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The 90 Percent Solution

September 7, 2010 Leave a comment Go to comments

Bart slumped back in the booth of Starseeds a smirk on his lips. The cracked blue leather poked him in the back.  Midnight, and the conversation was finally getting good.

“Of course the Pentagon framed him.” He gestured grandiosely.  He knew exactly what he was talking about.  He read it on the Internet.  “He founded Wikileaks for Christ’s sake.  Here he is standing for truth, justice, and the American way, but, sorry, pal.  We have copyright on that.  They go off making deals with terrorists, and when he publishes the evidence, all of a sudden he’s a suspected rapist?  Right.  That happens.”

Across the table, Jim nodded.  Bart wasn’t telling him anything he didn’t already know.  They read the same Internet, of course.  And they have had this same discussion three times this week.

“Wouldn’t it be funny if the poster boy for transparency was guilty of a crime and covering it up, though?  And if he is guilty, I hope they gut him.”

“Publicly.  And they could post the video on his site.”  Clearly, someone who demeaned women like that should be taken out.

He finished the dregs of the coffee in the cheap plastic cup, and looked around for Sheila, their waitress.  Some guy on the other side of the dive was giving her crap about how his eggs were scrambled.  N00b.  He’d regret that.  If the graffiti-based décor, sticky floors, and high face-piercing to wait-staff ratio weren’t enough context clues that you should not give your waitress shit, there were multiple signs tacky taped around the poorly lit diner stating, “Welcome to Starseeds.  If you want it your way, go somewhere fucking else.” He’d learn.  And never be back.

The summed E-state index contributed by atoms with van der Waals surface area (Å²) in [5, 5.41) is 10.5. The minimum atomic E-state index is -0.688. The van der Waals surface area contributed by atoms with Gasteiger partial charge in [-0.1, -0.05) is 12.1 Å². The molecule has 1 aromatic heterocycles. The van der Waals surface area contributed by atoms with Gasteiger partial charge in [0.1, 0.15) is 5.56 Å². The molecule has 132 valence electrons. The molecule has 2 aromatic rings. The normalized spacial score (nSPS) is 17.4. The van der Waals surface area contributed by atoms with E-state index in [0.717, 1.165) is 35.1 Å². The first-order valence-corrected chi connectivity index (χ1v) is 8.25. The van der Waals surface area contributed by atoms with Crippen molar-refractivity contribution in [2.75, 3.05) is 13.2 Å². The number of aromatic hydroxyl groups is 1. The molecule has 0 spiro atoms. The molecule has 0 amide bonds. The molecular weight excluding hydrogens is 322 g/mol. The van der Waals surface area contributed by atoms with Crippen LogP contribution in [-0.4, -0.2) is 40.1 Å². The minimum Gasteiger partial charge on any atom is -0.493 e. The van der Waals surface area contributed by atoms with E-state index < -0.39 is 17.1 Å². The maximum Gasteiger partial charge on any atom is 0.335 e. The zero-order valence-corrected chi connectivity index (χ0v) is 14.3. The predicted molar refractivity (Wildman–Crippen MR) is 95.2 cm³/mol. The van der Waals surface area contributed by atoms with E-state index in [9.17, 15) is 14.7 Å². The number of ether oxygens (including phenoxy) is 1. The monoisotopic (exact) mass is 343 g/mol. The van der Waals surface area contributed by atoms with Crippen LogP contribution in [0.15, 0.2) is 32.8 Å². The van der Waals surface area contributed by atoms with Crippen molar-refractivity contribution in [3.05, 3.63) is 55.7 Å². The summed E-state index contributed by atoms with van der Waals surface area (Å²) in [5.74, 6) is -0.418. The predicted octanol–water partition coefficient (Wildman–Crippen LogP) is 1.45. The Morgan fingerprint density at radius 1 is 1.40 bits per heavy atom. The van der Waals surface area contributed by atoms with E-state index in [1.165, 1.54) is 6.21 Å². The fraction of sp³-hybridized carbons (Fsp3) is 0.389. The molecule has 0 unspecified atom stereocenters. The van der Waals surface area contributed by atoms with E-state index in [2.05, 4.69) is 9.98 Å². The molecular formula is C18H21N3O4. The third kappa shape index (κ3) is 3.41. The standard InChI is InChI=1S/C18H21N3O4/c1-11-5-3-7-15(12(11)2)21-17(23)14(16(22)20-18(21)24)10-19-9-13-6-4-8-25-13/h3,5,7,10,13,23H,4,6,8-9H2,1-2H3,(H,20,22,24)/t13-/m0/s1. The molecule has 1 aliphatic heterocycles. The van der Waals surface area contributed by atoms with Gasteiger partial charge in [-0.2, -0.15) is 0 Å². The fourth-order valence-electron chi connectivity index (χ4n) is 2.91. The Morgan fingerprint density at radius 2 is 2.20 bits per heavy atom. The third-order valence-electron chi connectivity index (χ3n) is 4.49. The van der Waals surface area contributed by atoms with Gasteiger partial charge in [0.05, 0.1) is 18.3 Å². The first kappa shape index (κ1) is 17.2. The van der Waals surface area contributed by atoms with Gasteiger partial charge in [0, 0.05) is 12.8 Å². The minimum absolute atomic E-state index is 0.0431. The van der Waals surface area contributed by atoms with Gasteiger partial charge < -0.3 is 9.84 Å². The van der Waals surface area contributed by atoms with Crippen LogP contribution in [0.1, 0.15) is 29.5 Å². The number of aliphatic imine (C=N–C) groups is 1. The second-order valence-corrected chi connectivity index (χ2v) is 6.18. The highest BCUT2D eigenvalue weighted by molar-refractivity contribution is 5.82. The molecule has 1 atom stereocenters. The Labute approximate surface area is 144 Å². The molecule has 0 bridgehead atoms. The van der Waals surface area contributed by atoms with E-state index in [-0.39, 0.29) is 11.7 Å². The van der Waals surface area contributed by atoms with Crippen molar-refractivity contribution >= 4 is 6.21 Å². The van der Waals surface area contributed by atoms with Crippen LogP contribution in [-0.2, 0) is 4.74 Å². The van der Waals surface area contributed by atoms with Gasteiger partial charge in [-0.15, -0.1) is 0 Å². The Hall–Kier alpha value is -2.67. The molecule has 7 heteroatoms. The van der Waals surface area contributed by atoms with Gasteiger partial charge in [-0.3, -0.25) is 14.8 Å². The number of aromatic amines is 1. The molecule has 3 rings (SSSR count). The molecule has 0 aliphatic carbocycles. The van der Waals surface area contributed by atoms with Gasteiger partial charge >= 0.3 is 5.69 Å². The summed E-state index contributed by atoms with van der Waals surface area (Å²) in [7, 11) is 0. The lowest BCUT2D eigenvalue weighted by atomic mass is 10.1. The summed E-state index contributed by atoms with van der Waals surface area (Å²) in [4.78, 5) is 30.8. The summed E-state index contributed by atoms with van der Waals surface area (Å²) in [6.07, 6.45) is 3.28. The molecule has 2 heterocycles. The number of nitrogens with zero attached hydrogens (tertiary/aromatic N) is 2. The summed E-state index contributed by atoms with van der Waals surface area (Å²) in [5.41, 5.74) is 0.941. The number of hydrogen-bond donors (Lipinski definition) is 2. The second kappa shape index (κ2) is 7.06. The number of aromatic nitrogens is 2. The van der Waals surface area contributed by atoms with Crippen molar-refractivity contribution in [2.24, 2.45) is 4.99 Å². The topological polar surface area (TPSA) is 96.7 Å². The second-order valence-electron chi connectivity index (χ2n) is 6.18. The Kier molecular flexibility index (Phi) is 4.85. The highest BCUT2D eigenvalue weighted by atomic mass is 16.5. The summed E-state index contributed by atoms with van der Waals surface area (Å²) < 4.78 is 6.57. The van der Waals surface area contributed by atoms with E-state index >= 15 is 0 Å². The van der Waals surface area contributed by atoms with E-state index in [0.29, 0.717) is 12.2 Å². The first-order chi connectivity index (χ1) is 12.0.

Sheila made her way over to them after stopping to talk to Bruno, the ex-Navy Seal short order cook.  He left the kitchen wiping his hands on his filthy apron and began to engage the patron in some light yelling about how one prepares “scrambled-fucking-eggs”.

“Sorry, boys,” she said, not meaning it, and them not expecting her to.  “Would you like more coffee?”

“Yes, please.” Bart gestured with his cup.

Jim winked at her. She smiled back.  For Jim, this represented a full and complete relationship with a woman.  He’d never actually make a move, though he was likely to go home and jerk off.

“That guy is a prime candidate for the 90 percent solution.” Jim nodded towards the guy now sullenly eating his eggs as Bruno stared on, hands on hips.

Bart chuckled.

“90 percent what now?” Sheila looked at them blankly.

Jim settled back in his seat.  He knew this was Bart’s rodeo.

Bart removed his glasses, rubbed his eyes, and began tapping his glasses on the linoleum tabletop.  “The problem, as I see it, is we have a world filled with douche bags.”  He waited for the acknowledging smirk.  “We have an overpopulated planet, too few resources, and too much pollution.  We are destroying our home and being assholes to each other while doing it.  I figure, the only real way to solve this problem is to eliminate 90 percent of the people on the planet.  If we save a few hundred million people… only the best, most talented, and least douchey people… we’ll make the Earth a better place to live.  All while improving our gene pool and making our limited resources much more bountiful.”

Sheila raised an eyebrow.  “So… you think we should kill 6 billion people?”